Art Of The Meal: Empire State South

Empire State South

999 Peachtree St., Atlanta


Reservations: Recommended.

Parking: Complimentary valet.

Dress code: Comfortably stylish.

For months, foodies had been holding their collective breath (and expanded bellies), waiting for Hugh Acheson’s new spot to open in Atlanta. The Athens chef, of Five and Ten and The National, has garnered four James Beard Award nominations for his Southern-accented cuisine, served sweetly but knowledgeably by his college-age staff. How would he move his distinctively individual, intimate vision of a Southern small-town restaurant to recently resurgent midtown Atlanta?

Acheson arrives on the scene just as this city’s best chefs move in on his territory – serving up traditional, but refined Southern fare in a fine dining atmosphere, matched with a stellar wine list and mule-kick cocktails. It’s like a big-time Top Chef Quickfire Challenge, in which host Padma breathlessly informs a harried Linton Hopkins (Restaurant Eugene/Holeman & Finch), Richard Blais (Flip), Kevin Gillespie (Woodfire Grill), Ford Fry (JCT. Kitchen) and Steven Satterfield (Miller Union): “OK: It’s the worst recession in recent history, and restaurants are folding like paper fans. Your challenge is to open a stunning new dining room specializing in pig’s ear that tastes like silky foie gras. Oh, and one more thing: It has to taste Southern. Go!”

Acheson’s fans have nothing to worry about. Along with installing one of the city’s most hardworking, but easy-to-like hangouts (the restaurant serves breakfast, lunch and dinner, along with a take-away market of goodies, with some irresistible outdoor nooks around a bocce court), Acheson has matched a want to a need so successfully it has the click of a Rubik’s cube’s final, solving snap. More importantly, he gets subtle flavors exactly right, summoning memories and creating new ones, all within the Southern vernacular.

In fact, Empire State South’s glorified “meat-and-three” concept throws down the oven mitt, challenging the rest of the crowd – you think you know refined Southern, good local food sources, hospitality, a room with energy? Ha! Relax with an A Martinez, a perfectly balanced cocktail of Leopold’s gin, maraschino liqueur, dry vermouth and orange bitters. Survey the heart-pine floors and pecky cypress ceilings and peruse the vegetable list: Okra with buttered almonds. Hakurei turnips. Pickled sunchokes.

The wine list is formidable, quirky and smart. The by-the- glass selection is small, but unique. (The Leon Palais blanc de blanc is a nice starter, and the Chateau Pesquie rose always correct.) If there is a fault, it’s in the service – not in the staff’s helpful and patient disposition, but in a slightly clunky setup (the host stand is in a counterintuitive spot), and the service pace, which can sometimes feel as slow as the ceiling fans – unlike the vibrant energy of the place itself.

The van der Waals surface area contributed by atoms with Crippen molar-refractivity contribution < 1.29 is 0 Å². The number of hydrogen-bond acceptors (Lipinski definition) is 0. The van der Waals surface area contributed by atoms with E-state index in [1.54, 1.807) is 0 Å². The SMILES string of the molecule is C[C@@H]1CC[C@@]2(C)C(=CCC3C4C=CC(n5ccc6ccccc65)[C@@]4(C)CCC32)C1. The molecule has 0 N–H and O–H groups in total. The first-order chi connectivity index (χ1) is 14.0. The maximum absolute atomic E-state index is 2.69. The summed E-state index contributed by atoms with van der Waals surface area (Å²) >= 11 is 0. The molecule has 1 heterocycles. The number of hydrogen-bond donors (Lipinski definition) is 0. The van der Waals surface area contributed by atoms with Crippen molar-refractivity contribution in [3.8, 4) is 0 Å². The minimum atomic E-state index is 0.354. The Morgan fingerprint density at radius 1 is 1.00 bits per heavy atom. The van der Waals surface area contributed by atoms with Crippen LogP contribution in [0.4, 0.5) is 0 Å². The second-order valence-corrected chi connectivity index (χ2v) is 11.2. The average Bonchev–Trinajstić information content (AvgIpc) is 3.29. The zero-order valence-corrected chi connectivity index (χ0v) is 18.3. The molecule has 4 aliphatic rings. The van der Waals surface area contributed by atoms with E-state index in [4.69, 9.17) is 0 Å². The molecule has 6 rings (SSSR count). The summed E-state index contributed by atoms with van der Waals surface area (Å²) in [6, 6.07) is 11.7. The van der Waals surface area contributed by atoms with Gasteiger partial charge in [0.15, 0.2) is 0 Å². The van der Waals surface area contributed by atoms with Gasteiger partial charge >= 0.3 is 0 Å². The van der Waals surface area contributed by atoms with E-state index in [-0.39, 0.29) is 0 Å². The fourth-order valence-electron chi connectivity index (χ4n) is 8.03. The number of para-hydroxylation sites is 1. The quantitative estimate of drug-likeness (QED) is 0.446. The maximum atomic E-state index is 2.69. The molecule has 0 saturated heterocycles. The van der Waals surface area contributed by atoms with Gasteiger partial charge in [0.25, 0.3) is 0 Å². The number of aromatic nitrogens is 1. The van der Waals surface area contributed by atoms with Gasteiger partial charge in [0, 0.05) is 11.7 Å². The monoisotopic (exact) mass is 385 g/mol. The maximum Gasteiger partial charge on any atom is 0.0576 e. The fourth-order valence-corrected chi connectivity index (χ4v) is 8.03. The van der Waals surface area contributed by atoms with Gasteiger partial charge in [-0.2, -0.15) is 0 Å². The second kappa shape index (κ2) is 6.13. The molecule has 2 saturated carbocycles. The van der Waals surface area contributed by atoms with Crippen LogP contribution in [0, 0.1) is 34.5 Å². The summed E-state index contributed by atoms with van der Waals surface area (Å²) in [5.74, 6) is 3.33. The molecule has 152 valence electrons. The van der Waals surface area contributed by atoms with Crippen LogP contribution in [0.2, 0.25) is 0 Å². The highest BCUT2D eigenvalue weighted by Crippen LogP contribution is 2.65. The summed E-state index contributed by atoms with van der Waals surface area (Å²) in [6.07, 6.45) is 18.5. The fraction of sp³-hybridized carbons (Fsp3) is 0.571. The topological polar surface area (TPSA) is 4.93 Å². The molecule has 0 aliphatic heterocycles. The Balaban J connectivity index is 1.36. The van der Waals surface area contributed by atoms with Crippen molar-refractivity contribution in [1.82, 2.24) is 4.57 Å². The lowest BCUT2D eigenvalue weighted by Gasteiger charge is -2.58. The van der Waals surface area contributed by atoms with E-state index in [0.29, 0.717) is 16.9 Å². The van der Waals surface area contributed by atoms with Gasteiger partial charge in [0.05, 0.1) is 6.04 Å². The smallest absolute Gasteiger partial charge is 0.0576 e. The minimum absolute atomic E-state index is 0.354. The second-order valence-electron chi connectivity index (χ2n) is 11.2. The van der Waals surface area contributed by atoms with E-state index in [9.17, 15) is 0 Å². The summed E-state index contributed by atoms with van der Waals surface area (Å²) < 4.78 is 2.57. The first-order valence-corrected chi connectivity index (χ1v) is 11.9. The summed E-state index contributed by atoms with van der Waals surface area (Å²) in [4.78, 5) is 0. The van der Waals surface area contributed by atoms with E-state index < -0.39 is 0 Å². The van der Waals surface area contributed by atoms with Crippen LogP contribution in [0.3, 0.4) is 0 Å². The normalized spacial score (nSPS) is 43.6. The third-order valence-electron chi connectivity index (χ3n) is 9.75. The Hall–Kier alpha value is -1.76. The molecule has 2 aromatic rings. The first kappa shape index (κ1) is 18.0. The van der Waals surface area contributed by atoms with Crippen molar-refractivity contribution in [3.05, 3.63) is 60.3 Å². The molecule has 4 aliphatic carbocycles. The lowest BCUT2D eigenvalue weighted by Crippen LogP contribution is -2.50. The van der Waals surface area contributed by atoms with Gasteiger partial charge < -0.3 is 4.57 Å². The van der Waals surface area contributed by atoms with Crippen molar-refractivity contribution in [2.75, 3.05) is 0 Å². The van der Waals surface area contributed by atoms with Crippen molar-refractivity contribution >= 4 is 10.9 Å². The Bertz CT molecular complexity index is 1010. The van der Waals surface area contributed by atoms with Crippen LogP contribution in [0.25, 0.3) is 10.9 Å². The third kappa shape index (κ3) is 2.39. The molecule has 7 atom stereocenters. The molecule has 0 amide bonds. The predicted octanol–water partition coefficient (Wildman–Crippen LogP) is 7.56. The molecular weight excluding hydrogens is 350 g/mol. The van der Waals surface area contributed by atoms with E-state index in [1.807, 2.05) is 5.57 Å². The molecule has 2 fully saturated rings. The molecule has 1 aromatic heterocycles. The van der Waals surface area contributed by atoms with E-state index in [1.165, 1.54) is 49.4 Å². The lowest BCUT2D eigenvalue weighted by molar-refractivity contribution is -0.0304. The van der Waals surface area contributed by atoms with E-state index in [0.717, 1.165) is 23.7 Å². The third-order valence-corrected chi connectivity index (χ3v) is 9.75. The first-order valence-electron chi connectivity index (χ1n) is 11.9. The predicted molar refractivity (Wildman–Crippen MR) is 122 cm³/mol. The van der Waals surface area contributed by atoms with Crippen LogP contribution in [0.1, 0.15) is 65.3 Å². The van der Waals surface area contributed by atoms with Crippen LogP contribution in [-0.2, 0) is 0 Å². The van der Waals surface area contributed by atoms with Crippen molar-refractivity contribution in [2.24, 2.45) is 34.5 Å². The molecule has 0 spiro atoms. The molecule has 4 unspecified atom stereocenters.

Like many of his colleagues, Acheson loves playing with offbeat offal – among the stellar starters are small jars of chicken liver pâté, served with pink-edged pickled eggs, boiled peanut hummus and lamb rillette.

Oysters on the half-shell arrive with a wake-up-call of “kimchi mignonette” – an ingenious French/ Korean collusion of hot, sweet and saline.

In fact, it is the low-key interplay of those flavors that makes Empire State South rival only Restaurant Eugene as the most convincingly Southern of a host of great local restaurants – citrus and vinegar are the lacy edges on a sunworn but flattering cotton print dress. Butter-browned skate wing seems to hover over a side of earthy lentils. Pan-roasted redfish’s meatiness is only enhanced by its sherry beurre blanc and humble risotto, and the Tybee shrimp and grits with house tasso and red peppers take you back to the shore – this time, in a luxury cottage.

You won’t go wrong with a vegetable plate – in fact, that’s my plan for my next few visits, to see what spring will bring to follow bacon-flecked Brussels sprouts, escarole spiked with Aleppo chiles, and fingerling potatoes with mustard and candied shallot, or the delicious butternut squash bisque.

Desserts are full-out, without descending into crazy-town: A thick slice of pecan pie bears a scoop of “brown sugar clabber” ice cream. Skip the soft-serve ice creams in favor of chocolate “pudding” with candied popcorn, or a perfectly lovely red-velvet cake. Coffee is especially good and made to order.

If you want a taste of the best of what’s happening in Southern cooking, go.

Categories: Art of the Meal